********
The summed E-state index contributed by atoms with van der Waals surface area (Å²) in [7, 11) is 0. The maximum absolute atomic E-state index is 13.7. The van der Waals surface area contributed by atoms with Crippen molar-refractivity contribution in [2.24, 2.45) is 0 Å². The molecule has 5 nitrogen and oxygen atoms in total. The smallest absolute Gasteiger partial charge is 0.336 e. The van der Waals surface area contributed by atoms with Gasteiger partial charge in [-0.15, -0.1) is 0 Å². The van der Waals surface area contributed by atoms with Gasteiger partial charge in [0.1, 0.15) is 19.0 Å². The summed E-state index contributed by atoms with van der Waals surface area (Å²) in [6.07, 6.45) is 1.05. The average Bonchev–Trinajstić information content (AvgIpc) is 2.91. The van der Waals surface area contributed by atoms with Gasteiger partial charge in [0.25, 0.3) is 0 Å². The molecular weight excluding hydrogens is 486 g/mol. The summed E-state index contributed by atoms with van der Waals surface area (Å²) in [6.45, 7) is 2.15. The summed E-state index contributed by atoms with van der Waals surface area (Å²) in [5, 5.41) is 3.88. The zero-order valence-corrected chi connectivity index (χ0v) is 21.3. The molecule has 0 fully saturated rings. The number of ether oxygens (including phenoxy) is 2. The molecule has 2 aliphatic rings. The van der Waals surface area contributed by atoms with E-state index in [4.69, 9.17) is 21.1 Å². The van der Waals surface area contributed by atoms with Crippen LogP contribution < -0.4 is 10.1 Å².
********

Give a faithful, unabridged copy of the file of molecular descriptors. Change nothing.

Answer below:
The summed E-state index contributed by atoms with van der Waals surface area (Å²) in [7, 11) is 0. The maximum absolute atomic E-state index is 13.7. The van der Waals surface area contributed by atoms with Crippen molar-refractivity contribution in [2.24, 2.45) is 0 Å². The molecule has 5 nitrogen and oxygen atoms in total. The smallest absolute Gasteiger partial charge is 0.336 e. The van der Waals surface area contributed by atoms with Gasteiger partial charge in [-0.15, -0.1) is 0 Å². The van der Waals surface area contributed by atoms with Gasteiger partial charge in [0.1, 0.15) is 19.0 Å². The summed E-state index contributed by atoms with van der Waals surface area (Å²) in [6.07, 6.45) is 1.05. The average Bonchev–Trinajstić information content (AvgIpc) is 2.91. The van der Waals surface area contributed by atoms with Gasteiger partial charge in [0.25, 0.3) is 0 Å². The molecular weight excluding hydrogens is 486 g/mol. The summed E-state index contributed by atoms with van der Waals surface area (Å²) in [6.45, 7) is 2.15. The summed E-state index contributed by atoms with van der Waals surface area (Å²) in [5, 5.41) is 3.88. The zero-order valence-corrected chi connectivity index (χ0v) is 21.3. The molecule has 0 fully saturated rings. The number of ether oxygens (including phenoxy) is 2. The molecule has 2 aliphatic rings. The van der Waals surface area contributed by atoms with E-state index in [4.69, 9.17) is 21.1 Å². The van der Waals surface area contributed by atoms with Crippen LogP contribution < -0.4 is 10.1 Å².